For the past number of years I watched this board a lot. I've never seen more that 2 posts on the amount of expansion created in the finished blank due to glue. Anyone ever done any work on the subject. I know that there has to be some change from the glue addition. Some glues more that others. (Don Anderson)
I wouldn't call it a study exactly, but I found that Urac with the walnut shell catalyst was adding about .008-.010 to my rod sections, with the ammonium chloride and water mix I got it down to .006 or thereabouts. With Epon for about the last 2 dozen or so, I think it is somewhere in the neighborhood of .004, but about the same time I switched to Epon I also went to leaving plenty of extra at both ends so I can trim where I want. I also decided about the same time that the older the taper, the more needed to be added to it to allow for modern lines, so typically I let butts get about .006 larger than the taper calls for. As I said, this was no study, but rather an evolution of sorts. I made some rods, tried some stuff and then made some more rods. It might also be a safe bet to figure that I am more accurate in my planing now than I was when I started out, too, or at least I hope so. (John Channer)
Yeah, I've seen .004 - .006 dimensional increase with Epon, too. No real study done, just empirical observation. (Martin-Darrell)
I have asked that same question on 2 occasions. Most just plane to dimension and glue. Some even say that the glue line does not add to the overall dimension. I have not found the same thing. I find that Using Epon I do get an increase due to the glue. Being glue is not cane I have not been willing to reduce the amount of cane to allow for the glue. I am willing to bet that each glue going to add a little more or less to the specs. Glue also decreases over the years and shrinks. So measuring rods several years old it is almost impossible to know how much the glue line originally added.
Their are some that reduce the cane to allow for the glue. This way they are right on mark with the numbers after glue up. But in my mind if your glue is adding .003" and you remove the same amount of cane this is going to change the rod more then if you just allowed the rod to measure .003" over the original #'s. After all the .003 is glue not cane. And do any of us know the MOE of each glue or how .001" is going to effect the function of the rod? I do not think so.
So far using glue and not decreasing the cane has produce the action for the line weight I expected.
Taking off cane to allow for glue is similar to cutting off your toes to put on a shoe that is to small. It might fit but is that actually what you want? (Adam Vigil)
You pose an interesting question about the effect of the glue on the action of the rod. As a WAG, I'd say that the MOE of glue (unreinforced plastic) is negligible compared with bamboo. You would suspect that the effect is on the order of the ratio of the width of the glue line to the width of the strip so that a .003 glue line softens a .030 (across the flat) tip about 8-10 per cent. As the strip widens the "glue-effects" diminishes. An eight percent loss of MOE translates to an eight percent increase in curvature as the rod is cast, but only at the tip.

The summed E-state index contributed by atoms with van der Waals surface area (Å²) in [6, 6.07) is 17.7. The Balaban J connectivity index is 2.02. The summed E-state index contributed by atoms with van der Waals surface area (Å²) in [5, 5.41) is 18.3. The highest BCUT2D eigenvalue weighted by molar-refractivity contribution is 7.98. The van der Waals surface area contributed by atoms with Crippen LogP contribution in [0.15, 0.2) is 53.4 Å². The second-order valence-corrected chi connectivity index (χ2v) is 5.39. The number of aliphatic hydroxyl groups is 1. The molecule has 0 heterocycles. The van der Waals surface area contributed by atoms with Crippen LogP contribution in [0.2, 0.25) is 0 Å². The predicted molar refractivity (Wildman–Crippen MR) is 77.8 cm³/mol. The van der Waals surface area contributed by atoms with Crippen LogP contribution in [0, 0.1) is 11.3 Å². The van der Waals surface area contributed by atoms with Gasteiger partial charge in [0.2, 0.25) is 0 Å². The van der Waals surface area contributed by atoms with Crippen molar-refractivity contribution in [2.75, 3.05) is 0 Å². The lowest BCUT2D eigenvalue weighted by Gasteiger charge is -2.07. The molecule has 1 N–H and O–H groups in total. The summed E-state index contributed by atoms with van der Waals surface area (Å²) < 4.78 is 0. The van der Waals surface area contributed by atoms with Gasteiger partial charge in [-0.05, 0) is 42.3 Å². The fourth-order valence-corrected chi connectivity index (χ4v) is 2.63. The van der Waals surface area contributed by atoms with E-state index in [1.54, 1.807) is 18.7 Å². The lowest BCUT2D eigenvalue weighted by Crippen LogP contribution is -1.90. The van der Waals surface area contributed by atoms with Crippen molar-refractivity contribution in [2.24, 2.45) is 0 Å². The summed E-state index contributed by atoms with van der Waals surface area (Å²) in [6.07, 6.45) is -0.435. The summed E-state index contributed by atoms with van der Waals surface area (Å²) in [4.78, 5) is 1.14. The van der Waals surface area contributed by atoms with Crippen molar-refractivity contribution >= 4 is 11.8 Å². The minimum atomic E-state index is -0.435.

Just a quick oversimplified answer. Anyone else? (Jim Utzerath)
Very interesting. How about some input from those that have used various glues on the same tapers? (Adam Vigil)
Having used Titebond II, Titebond II extend, epoxy, and polyurethane glue on the same taper, I would say the epoxy and polyurethane does add a bit of stiffness compared to the Titebond. Not much, and not nearly enough to go up a whole line weight. But that probably would depend on your glue lines. I typically have no glue lines visible. (Darryl Hayashida)
So using those different glues on the same tapers you did not feel you needed to decrease you #'s to account for the glue thickness? Did the thickness of the glue vary much between types? (Adam Vigil)
In my opinion, glue penetrates into (between the fibers) of the bamboo on both sides then hardens (sets up, crosslinks, whatever you want to call it). So, there should be no glue line to allow for. There should be bamboo to bamboo contact with glue saturated into both sides of the join. If you are trying to glue nonporous materials together, yes you do need a glue line to get them to stick together. With wood or bamboo or other porous materials a glue line means you have a poor fit. (Darryl Hayashida)
Not sure I agree with you here. Nor do I completely disagree. If consistency is one of our goals, then we have to eliminate variables. In order to build to tapers other than those we develop ourselves, we use the measured dimensions as our standard. Let me see if I can illustrate with an example.
Suppose the tip dimension for a P101 is .065" as measured and reported by several sources. Suppose also that these numbers are from bare cane, not over the varnish. If I'm trying to reproduce that P101, then should my final dimension for that same point of measurement not be .065" as well?